Likelihood of my child getting in to a dual immersion program

Hi - I'm considering a move to Berkeley, and one important factor is the chance of getting my kid (currently 2) into a Spanish dual immersion language program for Kindergarten. It looks like there are two programs in zones (Rosa Parks and Cragmont) and one district-wide school (Mendez) that have Spanish immersion for English speakers. Is that correct? Is there any info about the chances of getting in, like number of applicants per spot? I know they must be competitive, but how competitive? Thanks!

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There is currently only 1 district-wide campus at Sylvia Mendez. 

If your kids speak Spanish then the chances of the getting in are good. If your kids do not speak Spanish then the chances are extremely low. I think less than 10%. The classes are 1/2 non-Spanish speakers. Siblings have priority. So, the exact number of spots varies year to year based on the number of siblings. 

Hi! I think the district moved all the elementary TWI to Sylvia Mendez a few years back.

Sylvia Mendez enrollment is district-wide on a lottery basis. When you fill out the enrollment forms for kindergarten in January, you can check a box to enter your child's name into the lottery. Checking the box doesn't affect their chances for other schools if you don't get into Sylvia Mendez. Because they try to balance out Spanish speaking families and English speaking families, your chances are slim if you are an English speaking household. However, there's no harm in checking the lottery box, and you could try putting your child on the wait list if you don't get it on the first try.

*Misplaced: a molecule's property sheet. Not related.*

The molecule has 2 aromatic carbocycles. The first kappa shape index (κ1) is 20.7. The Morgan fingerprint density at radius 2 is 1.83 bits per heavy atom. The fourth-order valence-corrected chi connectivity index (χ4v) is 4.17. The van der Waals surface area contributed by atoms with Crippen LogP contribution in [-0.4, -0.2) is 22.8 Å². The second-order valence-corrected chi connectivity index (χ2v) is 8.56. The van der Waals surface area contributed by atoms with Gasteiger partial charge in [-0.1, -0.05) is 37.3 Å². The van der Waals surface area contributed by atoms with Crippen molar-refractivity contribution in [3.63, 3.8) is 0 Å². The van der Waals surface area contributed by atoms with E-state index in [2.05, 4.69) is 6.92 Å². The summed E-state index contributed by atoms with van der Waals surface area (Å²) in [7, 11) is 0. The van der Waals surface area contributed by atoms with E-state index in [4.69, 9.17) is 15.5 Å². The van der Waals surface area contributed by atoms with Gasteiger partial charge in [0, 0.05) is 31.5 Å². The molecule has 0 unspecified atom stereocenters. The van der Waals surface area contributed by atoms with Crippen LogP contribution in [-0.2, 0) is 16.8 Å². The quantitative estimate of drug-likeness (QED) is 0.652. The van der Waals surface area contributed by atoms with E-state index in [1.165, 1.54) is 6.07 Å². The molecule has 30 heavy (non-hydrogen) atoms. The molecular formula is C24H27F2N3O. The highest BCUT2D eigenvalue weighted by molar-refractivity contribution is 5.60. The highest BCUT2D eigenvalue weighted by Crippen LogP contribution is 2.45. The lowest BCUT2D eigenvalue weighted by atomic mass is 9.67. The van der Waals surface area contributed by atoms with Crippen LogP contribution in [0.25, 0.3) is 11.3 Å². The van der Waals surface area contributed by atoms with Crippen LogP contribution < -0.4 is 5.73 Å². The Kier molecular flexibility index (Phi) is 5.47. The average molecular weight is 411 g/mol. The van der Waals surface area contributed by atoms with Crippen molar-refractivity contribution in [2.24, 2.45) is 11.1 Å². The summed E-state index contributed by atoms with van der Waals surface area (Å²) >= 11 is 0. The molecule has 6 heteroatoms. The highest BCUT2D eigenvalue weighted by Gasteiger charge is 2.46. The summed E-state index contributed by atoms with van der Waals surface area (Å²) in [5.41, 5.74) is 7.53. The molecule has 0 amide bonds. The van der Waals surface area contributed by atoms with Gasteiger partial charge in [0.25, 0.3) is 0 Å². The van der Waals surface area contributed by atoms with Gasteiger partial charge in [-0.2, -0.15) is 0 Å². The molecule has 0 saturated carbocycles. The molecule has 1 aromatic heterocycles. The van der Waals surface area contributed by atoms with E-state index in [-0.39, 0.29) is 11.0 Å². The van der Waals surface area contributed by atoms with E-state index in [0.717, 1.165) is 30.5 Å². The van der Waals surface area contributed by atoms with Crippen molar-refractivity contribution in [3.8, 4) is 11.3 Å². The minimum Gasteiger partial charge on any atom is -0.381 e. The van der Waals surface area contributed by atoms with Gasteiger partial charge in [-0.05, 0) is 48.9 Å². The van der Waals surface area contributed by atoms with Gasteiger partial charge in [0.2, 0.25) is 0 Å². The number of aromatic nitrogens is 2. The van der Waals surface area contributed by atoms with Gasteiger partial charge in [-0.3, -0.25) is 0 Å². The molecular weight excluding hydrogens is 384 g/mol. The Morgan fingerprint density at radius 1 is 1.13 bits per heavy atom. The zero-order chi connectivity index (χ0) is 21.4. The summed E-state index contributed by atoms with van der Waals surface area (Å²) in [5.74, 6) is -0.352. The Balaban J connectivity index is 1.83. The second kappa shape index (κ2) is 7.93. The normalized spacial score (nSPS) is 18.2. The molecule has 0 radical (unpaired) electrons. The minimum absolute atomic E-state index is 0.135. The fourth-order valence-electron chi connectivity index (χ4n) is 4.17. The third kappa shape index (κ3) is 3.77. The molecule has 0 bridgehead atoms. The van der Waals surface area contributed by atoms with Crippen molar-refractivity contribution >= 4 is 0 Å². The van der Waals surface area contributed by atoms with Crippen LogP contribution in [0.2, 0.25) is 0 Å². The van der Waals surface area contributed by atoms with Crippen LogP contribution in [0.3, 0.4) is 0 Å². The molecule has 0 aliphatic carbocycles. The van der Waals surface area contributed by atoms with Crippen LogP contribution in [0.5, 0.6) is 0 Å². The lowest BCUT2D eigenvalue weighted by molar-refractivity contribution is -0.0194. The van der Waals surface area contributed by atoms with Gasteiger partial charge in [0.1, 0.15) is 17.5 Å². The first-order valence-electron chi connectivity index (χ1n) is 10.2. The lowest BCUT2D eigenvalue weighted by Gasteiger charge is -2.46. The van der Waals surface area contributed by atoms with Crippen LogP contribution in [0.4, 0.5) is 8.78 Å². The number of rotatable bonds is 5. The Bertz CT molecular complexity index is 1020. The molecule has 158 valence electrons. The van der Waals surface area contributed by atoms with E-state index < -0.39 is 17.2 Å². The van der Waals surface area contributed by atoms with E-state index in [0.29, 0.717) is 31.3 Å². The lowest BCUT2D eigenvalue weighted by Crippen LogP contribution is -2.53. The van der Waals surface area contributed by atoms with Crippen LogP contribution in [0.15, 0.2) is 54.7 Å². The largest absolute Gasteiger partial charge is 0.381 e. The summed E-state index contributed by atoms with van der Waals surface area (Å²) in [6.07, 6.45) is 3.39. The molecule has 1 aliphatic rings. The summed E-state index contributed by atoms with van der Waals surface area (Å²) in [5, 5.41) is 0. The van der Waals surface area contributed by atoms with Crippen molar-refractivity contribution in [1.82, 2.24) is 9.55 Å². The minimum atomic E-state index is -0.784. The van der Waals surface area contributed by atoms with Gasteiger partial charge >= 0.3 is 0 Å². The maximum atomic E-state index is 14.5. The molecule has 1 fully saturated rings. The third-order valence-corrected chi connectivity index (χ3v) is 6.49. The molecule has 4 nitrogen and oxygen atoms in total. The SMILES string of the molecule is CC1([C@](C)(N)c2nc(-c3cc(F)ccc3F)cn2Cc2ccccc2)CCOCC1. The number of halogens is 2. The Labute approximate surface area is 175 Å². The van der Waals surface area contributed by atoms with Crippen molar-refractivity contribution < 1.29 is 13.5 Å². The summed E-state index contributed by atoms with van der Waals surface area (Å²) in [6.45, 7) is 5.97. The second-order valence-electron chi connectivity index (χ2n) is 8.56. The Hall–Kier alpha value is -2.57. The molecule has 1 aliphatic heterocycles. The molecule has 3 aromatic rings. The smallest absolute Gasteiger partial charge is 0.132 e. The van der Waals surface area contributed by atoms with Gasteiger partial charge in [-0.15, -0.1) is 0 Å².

Good luck to you on your move. There is only one dual immersion, or as the district calls it, two-way immersion (TWI) program and that is at Sylvia Mendez Elementary in South Berkeley. They phased out the programs at Rosa Parks and Cragmont a couple of years ago, and are currently phasing out the bilingual program at Thousand Oaks. I only have anecdotal information on how hard it is to get in from other parents (we transferred in with a 1st grader and our then third grader got a spot two weeks into the school year). I would ask the BUSD admissions office if they have these statistics. I do believe that there are many more English only applicants than Spanish only or bilingual ones. If you can expose your child to as much Spanish as possible in the next two years, it may help.

There is only a dual immersion program at Sylvia Mendez.  I believe as a family with bilingual or English speaking parents you have about a 1:10 chance of getting a space.  If you have a monolingual Spanish speaking parent, chances are you will get in.  It is an amazing program.  

I work in the district and even I can't find out things like number of applicants, sadly. What I do know is that the programs at Rosa Parks and Cragmont are being phased out and Sylvia Mendez will have the only immersion program soon. It is pretty competitive, but of the people I know who have applied, I would say maybe half have gotten in. So not completely impossible. Feel free to email me if you have further questions.